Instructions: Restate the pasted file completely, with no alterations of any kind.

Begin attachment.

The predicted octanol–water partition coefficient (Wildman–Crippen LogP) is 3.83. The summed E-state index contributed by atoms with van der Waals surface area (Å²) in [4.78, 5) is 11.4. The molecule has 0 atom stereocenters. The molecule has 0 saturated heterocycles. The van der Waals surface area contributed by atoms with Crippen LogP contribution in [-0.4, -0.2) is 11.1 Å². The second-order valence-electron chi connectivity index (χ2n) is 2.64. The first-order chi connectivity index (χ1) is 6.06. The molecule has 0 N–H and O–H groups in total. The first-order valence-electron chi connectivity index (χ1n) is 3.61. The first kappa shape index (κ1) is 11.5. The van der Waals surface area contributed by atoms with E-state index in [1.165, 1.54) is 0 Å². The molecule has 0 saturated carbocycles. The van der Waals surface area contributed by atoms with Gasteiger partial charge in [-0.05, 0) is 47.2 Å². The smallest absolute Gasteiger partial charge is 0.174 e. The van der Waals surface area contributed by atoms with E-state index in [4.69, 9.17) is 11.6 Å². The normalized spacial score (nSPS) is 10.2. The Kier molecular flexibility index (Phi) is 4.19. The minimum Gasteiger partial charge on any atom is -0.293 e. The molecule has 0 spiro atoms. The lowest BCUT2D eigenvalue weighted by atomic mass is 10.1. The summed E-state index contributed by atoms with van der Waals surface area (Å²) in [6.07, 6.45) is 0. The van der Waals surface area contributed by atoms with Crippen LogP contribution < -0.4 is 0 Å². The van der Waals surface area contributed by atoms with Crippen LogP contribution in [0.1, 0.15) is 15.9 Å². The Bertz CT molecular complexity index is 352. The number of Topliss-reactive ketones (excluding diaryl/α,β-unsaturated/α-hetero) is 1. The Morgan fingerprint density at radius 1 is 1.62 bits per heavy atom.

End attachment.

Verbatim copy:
The predicted octanol–water partition coefficient (Wildman–Crippen LogP) is 3.83. The summed E-state index contributed by atoms with van der Waals surface area (Å²) in [4.78, 5) is 11.4. The molecule has 0 atom stereocenters. The molecule has 0 saturated heterocycles. The van der Waals surface area contributed by atoms with Crippen LogP contribution in [-0.4, -0.2) is 11.1 Å². The second-order valence-electron chi connectivity index (χ2n) is 2.64. The first-order chi connectivity index (χ1) is 6.06. The molecule has 0 N–H and O–H groups in total. The first-order valence-electron chi connectivity index (χ1n) is 3.61. The first kappa shape index (κ1) is 11.5. The van der Waals surface area contributed by atoms with E-state index in [1.165, 1.54) is 0 Å². The molecule has 0 saturated carbocycles. The van der Waals surface area contributed by atoms with Gasteiger partial charge in [-0.05, 0) is 47.2 Å². The smallest absolute Gasteiger partial charge is 0.174 e. The van der Waals surface area contributed by atoms with E-state index in [4.69, 9.17) is 11.6 Å². The normalized spacial score (nSPS) is 10.2. The Kier molecular flexibility index (Phi) is 4.19. The minimum Gasteiger partial charge on any atom is -0.293 e. The molecule has 0 spiro atoms. The lowest BCUT2D eigenvalue weighted by atomic mass is 10.1. The summed E-state index contributed by atoms with van der Waals surface area (Å²) in [6.07, 6.45) is 0. The van der Waals surface area contributed by atoms with Crippen LogP contribution < -0.4 is 0 Å². The van der Waals surface area contributed by atoms with Crippen LogP contribution in [0.1, 0.15) is 15.9 Å². The Bertz CT molecular complexity index is 352. The number of Topliss-reactive ketones (excluding diaryl/α,β-unsaturated/α-hetero) is 1. The Morgan fingerprint density at radius 1 is 1.62 bits per heavy atom.